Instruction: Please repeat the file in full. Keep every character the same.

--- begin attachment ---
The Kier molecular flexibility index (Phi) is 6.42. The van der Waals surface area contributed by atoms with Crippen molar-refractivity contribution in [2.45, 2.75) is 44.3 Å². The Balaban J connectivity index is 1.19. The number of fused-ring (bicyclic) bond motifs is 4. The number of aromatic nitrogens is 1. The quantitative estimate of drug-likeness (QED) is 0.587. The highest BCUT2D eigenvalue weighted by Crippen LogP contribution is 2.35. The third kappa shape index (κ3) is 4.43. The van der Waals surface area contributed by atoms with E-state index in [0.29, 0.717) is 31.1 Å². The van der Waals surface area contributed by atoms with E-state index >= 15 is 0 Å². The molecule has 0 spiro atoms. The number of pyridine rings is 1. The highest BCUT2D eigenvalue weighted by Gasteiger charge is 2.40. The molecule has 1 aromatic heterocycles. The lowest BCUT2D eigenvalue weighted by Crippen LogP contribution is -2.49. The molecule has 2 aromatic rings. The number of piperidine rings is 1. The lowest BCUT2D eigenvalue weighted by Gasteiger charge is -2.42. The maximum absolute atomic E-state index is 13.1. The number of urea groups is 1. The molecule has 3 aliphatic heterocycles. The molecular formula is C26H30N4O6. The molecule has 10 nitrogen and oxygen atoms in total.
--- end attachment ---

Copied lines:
The Kier molecular flexibility index (Phi) is 6.42. The van der Waals surface area contributed by atoms with Crippen molar-refractivity contribution in [2.45, 2.75) is 44.3 Å². The Balaban J connectivity index is 1.19. The number of fused-ring (bicyclic) bond motifs is 4. The number of aromatic nitrogens is 1. The quantitative estimate of drug-likeness (QED) is 0.587. The highest BCUT2D eigenvalue weighted by Crippen LogP contribution is 2.35. The third kappa shape index (κ3) is 4.43. The van der Waals surface area contributed by atoms with E-state index in [0.29, 0.717) is 31.1 Å². The van der Waals surface area contributed by atoms with E-state index >= 15 is 0 Å². The molecule has 0 spiro atoms. The number of pyridine rings is 1. The highest BCUT2D eigenvalue weighted by Gasteiger charge is 2.40. The molecule has 1 aromatic heterocycles. The lowest BCUT2D eigenvalue weighted by Crippen LogP contribution is -2.49. The molecule has 2 aromatic rings. The number of piperidine rings is 1. The lowest BCUT2D eigenvalue weighted by Gasteiger charge is -2.42. The maximum absolute atomic E-state index is 13.1. The number of urea groups is 1. The molecule has 3 aliphatic heterocycles. The molecular formula is C26H30N4O6. The molecule has 10 nitrogen and oxygen atoms in total.